Nursing home inspections set to begin
Resource type: News
Irish Times |
by CARL O’BRIEN
INDEPENDENT INSPECTIONS of all public and private nursing homes will officially come into force from today as part of a new initiative to promote better standards of care.
A team of about 45 inspectors from the Health Information and Quality Authority (Hiqa) will be responsible for monitoring standards in 600 nursing homes which accommodate some 25,000 older people.
Up until now only private nursing homes have been subject to inspections which were carried out by the Health Service Executive. There was no obligation to inspect public facilities.
It will be the first time that both public and private nursing homes will be subject to inspections by an independent, authority.
The new system will involve announced and unannounced inspections of nursing homes and the policing of standards which set out the rights of residents.
These standards will significantly change the focus of inspections.
Instead of “one size fits all” staffing ratios, for example, the emphasis will be on ensuring patients are being looked after properly and that individual needs are being met.
The rights include entitlement to protection, safe and respectful care; ensuring a minimum of 50 per cent of care staff have acquired further education or training; that individual care plans are in place for aTI residents; allowing each resident to choose meals and meal times.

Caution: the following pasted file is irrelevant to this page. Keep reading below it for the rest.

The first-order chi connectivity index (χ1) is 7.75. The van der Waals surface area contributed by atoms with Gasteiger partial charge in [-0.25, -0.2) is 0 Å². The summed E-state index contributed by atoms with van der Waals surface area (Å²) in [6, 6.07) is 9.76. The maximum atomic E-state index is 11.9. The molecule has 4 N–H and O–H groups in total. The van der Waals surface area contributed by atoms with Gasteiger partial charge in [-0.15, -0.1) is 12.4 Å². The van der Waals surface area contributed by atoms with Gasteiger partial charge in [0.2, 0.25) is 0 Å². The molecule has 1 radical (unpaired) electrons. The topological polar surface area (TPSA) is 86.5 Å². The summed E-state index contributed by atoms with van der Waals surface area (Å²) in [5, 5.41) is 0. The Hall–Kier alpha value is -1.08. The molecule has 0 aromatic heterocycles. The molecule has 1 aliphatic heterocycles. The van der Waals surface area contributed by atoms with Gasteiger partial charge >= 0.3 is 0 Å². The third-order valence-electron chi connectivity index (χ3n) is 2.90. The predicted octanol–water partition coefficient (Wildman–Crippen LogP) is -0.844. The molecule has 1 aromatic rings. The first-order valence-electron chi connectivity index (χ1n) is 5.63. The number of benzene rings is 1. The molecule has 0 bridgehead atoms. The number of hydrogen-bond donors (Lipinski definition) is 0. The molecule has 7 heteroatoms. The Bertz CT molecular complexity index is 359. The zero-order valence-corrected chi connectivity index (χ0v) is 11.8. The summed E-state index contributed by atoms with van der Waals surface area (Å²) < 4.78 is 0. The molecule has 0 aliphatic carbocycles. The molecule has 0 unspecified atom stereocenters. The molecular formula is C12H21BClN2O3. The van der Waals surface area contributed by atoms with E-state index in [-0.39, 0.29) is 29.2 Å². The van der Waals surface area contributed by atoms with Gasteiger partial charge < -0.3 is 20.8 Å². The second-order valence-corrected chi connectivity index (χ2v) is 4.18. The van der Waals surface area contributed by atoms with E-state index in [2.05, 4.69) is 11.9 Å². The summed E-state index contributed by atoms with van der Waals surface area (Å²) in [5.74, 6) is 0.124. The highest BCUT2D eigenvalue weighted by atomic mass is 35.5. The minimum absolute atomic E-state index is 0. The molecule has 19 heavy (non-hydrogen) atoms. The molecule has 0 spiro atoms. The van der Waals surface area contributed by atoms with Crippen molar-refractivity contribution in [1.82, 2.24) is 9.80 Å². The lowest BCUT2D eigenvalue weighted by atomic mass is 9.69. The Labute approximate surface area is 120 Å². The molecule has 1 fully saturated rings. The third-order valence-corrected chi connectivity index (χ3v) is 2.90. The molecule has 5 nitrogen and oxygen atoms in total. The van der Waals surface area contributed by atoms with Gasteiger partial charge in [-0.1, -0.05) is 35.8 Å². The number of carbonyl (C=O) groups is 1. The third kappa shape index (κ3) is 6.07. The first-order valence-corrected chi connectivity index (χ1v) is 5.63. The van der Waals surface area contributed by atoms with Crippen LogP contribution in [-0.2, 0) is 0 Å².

Dr Marion Witton, chief inspector of social services at Hiqa, said the new inspection regime will focus heavily on the experiences of residents themselves.
“Our ethos is to listen to people in nursing homes and carry out inspections from the point of view of the resident, such as what it’s like to be in the home, do they feel safe, can they choose what time to get up in the morning,” she said.
“The things that are important to every one of us in our daily lives are no less important to those living in residential care.”
The new regime will also make it easier to close down nursing homes which place residents at risk due to poor standards of care. Until now, it has often proved a long and difficult process for health authorities to close doWn such homes.
However, nursing homes will only be allowed to continue operating from now on if they are registered by Hiqa’s inspectors. If inspectors find that a service is unsafe or the standards are not being met, the chief inspector will have the legal power to close down the home, prosecute the owner or arrange for new management to take it over.
Dr Witton declined to say how many inspections a nursing home may expect per year, except to say that inspections will be “proportionate”.
“We will visit those homes which we have concerns about more often, compared to those which have good records,” she said.
“The inspections will take place day or night, at weekends or on weekdays, announced or unannounced. The benefit of announced inspections is that residents and families can come to us, as they’ll have prior notice. Spot checks can sometimes be difficult for residents and their families.”
She said inspectors will report publicly on what it is like to be a resident in each centre.
,While the new standards come into force from today, older nursing homes will be given up to six years to end the use of outdated practices such as the use of open wards.
This is likely to pose a major challenge for the HSE, which operates a number of public nursing homes which will require extensive renovations.